Installatron will also provide a random password by default. You should probably replace it with your own password that you will be able to remember. You can change your password later, but you'll need to know it to log in the first time. You can also change the website title and tagline, if you'd like, but don't fret too much about these as you can easily change them later on once you're setting up your Wordpress site.
Just underneath the title and tagline boxes is a section that recommends that you use two-factor authentication with Clef. If you have a smartphone, you can download and install the Clef application for free and then use the camera on your smartphone to login to your site without ever needing to remember a username and password. It's extremely easy to use and if you aren't practicing good password security than Clef is far more secure than your password.
Here's a video introduction to Clef:
If you want to use your traditional password system, then click the radio button that says “Do not enable two-factor authentication.”
The last of these settings that you need to change are those two final pull-down menus. If you are installing this site to use it for a class, then choose the course from the pull-down menu and then also indicate whether you are a student, faculty, or a staff member. This information will primarily be used to classify your class in the community pages. When you identify your site as part of a course, it is tagged in our system and then your instructor, classmates, and others in the Domain community will be able to check out your work.
You should not need to change anything in the Advanced section, so once you've gotten to this point, and once you have once again double-checked that you know the username and password from the Settings above, scroll down and click on the install button:
A little scrolly button will pop-up briefly letting you know that it's processing the request then it will bounce you to a page showing the progress of the upload. Once it's completed, you get a little thumbnail screenshot of your new site and a few important URLs:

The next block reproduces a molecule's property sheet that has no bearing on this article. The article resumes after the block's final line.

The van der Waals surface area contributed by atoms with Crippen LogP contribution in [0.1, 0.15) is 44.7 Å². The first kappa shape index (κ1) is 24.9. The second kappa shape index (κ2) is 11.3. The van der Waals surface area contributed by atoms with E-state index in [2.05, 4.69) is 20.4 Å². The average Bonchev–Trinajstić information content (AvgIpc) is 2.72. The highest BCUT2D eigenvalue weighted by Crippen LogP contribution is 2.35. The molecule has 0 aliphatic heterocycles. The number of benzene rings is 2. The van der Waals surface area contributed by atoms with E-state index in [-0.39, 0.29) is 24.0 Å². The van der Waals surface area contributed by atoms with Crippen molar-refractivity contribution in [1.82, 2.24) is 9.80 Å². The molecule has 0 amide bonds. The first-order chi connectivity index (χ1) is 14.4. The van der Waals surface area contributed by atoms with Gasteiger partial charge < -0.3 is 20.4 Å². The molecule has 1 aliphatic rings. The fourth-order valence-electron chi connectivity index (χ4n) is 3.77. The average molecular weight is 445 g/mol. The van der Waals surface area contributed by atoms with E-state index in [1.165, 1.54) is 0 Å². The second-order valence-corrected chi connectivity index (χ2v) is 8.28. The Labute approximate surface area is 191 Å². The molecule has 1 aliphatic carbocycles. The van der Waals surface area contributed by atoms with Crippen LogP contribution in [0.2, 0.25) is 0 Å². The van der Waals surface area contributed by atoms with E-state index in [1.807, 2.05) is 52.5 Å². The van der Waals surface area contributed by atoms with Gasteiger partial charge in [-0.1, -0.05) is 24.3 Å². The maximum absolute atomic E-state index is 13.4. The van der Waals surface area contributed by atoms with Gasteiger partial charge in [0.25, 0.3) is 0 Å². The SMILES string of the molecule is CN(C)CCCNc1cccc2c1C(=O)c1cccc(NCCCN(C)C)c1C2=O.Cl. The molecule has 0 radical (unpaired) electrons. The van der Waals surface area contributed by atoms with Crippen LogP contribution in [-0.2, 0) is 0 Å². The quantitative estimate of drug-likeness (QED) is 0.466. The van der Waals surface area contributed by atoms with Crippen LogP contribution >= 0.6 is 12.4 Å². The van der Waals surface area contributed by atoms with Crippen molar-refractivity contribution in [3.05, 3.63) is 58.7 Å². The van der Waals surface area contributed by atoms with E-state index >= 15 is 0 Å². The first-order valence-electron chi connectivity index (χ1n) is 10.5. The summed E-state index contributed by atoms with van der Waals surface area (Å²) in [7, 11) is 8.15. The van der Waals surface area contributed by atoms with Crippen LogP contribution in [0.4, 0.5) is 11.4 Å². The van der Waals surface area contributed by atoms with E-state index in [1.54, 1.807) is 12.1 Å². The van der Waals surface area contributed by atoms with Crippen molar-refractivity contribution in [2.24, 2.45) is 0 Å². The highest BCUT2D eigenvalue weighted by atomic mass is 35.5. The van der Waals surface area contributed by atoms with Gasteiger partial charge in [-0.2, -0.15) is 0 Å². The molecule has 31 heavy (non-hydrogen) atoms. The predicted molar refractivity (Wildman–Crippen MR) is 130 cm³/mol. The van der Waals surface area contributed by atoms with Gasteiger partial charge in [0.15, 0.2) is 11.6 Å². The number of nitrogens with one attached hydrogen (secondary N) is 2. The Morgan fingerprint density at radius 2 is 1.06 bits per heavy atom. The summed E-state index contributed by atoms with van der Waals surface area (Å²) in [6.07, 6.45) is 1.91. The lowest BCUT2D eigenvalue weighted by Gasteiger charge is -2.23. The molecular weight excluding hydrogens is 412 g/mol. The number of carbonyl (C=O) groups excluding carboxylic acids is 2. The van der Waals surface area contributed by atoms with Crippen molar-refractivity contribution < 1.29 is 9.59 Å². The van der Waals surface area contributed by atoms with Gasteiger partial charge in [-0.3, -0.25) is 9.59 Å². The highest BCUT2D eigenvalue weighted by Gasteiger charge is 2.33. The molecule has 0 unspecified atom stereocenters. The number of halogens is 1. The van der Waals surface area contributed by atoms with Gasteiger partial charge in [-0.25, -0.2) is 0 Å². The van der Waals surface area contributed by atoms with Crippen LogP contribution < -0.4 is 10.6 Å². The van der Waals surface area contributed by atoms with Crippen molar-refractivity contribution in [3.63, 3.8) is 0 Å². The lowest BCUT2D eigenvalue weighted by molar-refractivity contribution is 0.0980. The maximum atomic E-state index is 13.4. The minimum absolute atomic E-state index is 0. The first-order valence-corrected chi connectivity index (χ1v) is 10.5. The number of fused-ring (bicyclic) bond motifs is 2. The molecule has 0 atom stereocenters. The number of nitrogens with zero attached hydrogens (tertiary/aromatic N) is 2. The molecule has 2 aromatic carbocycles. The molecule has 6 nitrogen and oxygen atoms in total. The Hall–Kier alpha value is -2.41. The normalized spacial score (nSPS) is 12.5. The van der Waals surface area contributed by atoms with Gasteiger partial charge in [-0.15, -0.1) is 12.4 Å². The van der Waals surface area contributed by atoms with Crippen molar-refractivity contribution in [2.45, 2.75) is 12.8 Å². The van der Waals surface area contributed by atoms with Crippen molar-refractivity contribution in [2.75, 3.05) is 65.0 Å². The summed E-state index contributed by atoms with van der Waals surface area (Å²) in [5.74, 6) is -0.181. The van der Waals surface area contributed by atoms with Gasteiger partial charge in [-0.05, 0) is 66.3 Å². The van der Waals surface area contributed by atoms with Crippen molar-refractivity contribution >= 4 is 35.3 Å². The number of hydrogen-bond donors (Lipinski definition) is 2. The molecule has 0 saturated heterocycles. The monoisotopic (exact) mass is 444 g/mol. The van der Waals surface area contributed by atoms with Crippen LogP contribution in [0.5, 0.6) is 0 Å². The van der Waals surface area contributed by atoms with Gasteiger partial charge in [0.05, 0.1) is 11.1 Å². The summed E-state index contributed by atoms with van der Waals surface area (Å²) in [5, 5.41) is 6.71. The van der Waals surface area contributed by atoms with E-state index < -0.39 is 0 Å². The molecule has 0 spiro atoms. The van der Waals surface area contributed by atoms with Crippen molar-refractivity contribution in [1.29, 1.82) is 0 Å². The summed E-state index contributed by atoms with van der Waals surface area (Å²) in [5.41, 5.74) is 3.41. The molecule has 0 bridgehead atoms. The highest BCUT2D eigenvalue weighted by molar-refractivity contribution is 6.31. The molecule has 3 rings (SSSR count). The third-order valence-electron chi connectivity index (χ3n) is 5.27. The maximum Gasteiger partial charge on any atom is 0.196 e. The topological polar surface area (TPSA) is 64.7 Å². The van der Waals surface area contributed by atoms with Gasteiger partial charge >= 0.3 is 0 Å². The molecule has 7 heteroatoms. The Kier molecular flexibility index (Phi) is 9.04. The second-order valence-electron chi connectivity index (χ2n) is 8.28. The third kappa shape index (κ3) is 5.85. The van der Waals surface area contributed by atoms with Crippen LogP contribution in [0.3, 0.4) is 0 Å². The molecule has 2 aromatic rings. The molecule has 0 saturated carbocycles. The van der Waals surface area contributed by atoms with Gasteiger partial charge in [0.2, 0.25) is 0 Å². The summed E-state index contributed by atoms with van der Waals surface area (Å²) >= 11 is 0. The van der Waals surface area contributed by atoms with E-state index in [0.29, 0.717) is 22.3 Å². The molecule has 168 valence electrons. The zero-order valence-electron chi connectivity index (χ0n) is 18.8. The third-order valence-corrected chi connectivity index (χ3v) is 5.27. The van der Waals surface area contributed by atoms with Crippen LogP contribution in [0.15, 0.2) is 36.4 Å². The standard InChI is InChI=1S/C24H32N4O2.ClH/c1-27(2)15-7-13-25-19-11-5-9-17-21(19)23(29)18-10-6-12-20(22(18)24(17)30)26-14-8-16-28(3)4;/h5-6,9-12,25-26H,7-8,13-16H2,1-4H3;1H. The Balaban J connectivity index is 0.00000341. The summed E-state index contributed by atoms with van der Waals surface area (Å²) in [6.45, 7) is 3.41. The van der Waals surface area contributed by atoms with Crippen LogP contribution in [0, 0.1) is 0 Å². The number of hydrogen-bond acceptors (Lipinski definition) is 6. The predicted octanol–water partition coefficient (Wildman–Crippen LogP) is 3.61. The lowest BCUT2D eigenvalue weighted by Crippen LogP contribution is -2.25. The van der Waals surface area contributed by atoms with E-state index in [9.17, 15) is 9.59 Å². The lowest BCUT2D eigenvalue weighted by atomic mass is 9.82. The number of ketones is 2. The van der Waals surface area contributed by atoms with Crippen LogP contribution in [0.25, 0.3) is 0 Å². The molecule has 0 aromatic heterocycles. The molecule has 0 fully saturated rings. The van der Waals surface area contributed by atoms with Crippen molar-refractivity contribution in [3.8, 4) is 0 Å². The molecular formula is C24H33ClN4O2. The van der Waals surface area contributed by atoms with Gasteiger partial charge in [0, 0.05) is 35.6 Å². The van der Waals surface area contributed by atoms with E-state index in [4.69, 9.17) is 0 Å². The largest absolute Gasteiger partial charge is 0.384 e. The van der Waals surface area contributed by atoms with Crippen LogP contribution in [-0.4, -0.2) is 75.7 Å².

The first address is the URL for your new domain. That's where you or anyone else can go to see the published version of your site.
The second address is the URL you'll need to log in to your Wordpress dashboard. Click on it and it should bring you to your Wordpress dashboard (sometimes you need to log in with the name and password you provided during installation, but sometimes it just automatically logs you in). You might want to go ahead and bookmark the URL for your dashboard, because that's where you will need to go in the future to publish work to your site. The dashboard is the URL for your domain with “/wp-admin” added onto the end (e.g., “janestudent.com/wp-admin” will bring Jane to the login page for her dashboard.)
Your dashboard should look like this:
That's it! You've successfully installed Wordpress. Yay!
You'll need to do some set up to configure Wordpress now that you've got it installed and if this is not your primary domain, you'll probably want to set up a custom menu and create some links back and forth between this site and your primary domain.